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Loraine James’s flurry continues with Gentle Confrontation's knotty explorations of home, family and adolescence

"Gentle Confrontation"

Release date: 22 September 2023
Loraine James Gentle Confrontation cover
19 September 2023, 09:00 Written by Joe Creely

Breaking out with 2019s masterful For You And I, Loraine James has been reshaping IDM into her own expressive, vulnerable image.

With each new release, she's been taking the genre out of its abstracted origins, and into something more reflective, finding an R&B heart to wrap it all around. This new record is no different, but pushes even further into James’s life, even more domestic, even more revealing and through it becomes more complete as a record than 2021's Reflections, and possibly her finest work since her initial breakthrough.

The drift away from sonic abrasion James has enacted throughout her career continues here, opting for a palette of delicate electric pianos, softly done barely there vocals and reverb-drenched synths that could sit happily on a record by her ambient alter ego Whatever The Weather. It works tremendously well. "2003" manages to sculpt this growing sense of scale without ever really altering its make-up of soft synth pulses and delicate vocals, while all the gently wavering bass of the latter half of "I’m Trying To Love Myself" gives it a beautiful weightlessness at its centre, even while the drums develop into a whirlwind about it. This tone gives it the intimacy that James has been hovering around her whole career, but on "Cards With Grandparents" it reaches its logical conclusion, a flurry of voices and cards slapping hands buoyed by lurching wonky rhythms that works impeccably and carries the kind of domesticity it reaches for.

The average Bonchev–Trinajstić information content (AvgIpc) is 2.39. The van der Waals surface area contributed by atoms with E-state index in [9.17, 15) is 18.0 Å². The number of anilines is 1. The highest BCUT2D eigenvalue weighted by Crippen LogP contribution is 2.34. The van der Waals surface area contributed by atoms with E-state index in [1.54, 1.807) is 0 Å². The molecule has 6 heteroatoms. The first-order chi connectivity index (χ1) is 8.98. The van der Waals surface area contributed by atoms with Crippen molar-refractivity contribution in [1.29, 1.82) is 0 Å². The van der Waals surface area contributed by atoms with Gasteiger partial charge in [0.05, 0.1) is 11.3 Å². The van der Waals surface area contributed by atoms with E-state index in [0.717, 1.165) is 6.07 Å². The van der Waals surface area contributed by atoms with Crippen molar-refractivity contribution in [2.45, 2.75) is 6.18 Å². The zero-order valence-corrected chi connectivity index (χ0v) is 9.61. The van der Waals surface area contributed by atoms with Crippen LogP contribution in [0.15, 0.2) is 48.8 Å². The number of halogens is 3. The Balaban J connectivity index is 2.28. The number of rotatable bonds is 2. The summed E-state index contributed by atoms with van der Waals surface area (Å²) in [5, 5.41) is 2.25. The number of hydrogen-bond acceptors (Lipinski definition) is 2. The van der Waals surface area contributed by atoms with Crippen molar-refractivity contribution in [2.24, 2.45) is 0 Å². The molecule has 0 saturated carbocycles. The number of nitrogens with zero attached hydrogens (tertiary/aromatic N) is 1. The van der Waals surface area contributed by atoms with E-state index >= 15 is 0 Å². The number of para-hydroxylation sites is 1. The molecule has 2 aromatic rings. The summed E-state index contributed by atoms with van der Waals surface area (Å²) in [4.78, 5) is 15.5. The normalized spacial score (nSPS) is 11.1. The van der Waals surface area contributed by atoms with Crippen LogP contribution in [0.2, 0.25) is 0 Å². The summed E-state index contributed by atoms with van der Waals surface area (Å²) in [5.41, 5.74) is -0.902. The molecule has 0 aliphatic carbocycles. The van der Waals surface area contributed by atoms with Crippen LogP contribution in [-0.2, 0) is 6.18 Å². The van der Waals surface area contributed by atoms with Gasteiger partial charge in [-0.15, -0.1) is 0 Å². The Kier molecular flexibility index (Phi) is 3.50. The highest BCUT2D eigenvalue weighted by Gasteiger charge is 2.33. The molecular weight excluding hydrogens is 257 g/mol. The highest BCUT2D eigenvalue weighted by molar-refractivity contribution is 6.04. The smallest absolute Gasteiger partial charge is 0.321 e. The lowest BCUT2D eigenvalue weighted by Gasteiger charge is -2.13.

"Cards With Grandparents" lyrics’ are, as is generally the case with James, plainspoken to the nth degree, never heightened or affected in any way. Combined with her low-energy singing style it is an approach that walks a very narrow tightrope and doesn’t always succeed in not tumbling off it, sometimes breaking down a feeling to the point of being facile. However, there are as many moments where her vocals are the absolute bedrock of a track, as on "Glitch The System", where her words gum the whole thing to a central point, and allow the rest of the track to twitch and whirl about it like a malfunctioning wind turbine. Her lyrics do find their best homes in the mouths of features though; KeiyaA’s layers form a gorgeously silken lattice of harmonies, while Contour brings a vast sense of space to closer "Saying Goodbye", his unforced vocals grand enough to close the album in a new landscape, but unaffected and intimate enough to not lose the closeness that is the record’s heart.

It should be said though that James doesn’t abandon her ability for absolute rippers in the way of sincerity, if anything one of the album’s great strengths is the way it manages to do both simultaneously. The barnstorming D'n'B drums of "I DM U" are elevated and sweetened by some gorgeous synth tones and the slightest little chirrups of keys, whilst "While They Were Singing" is a return to the kind of thing that made James’s name, pummelling kicks and snares that sound like TV static, but Marina Herlop’s chopped up coos and runs slip a river of sugar amongst all the battering. These are the kind of things you get the sense James could do in her sleep at this point but it never feels like someone coasting, always something unfamiliar appearing, or a structural about turn to uproot expectations. It all points to an artist in a constant state of development, of interrogation of their ideas about their life and music, one who it seems will only continue to produce enthralling work.

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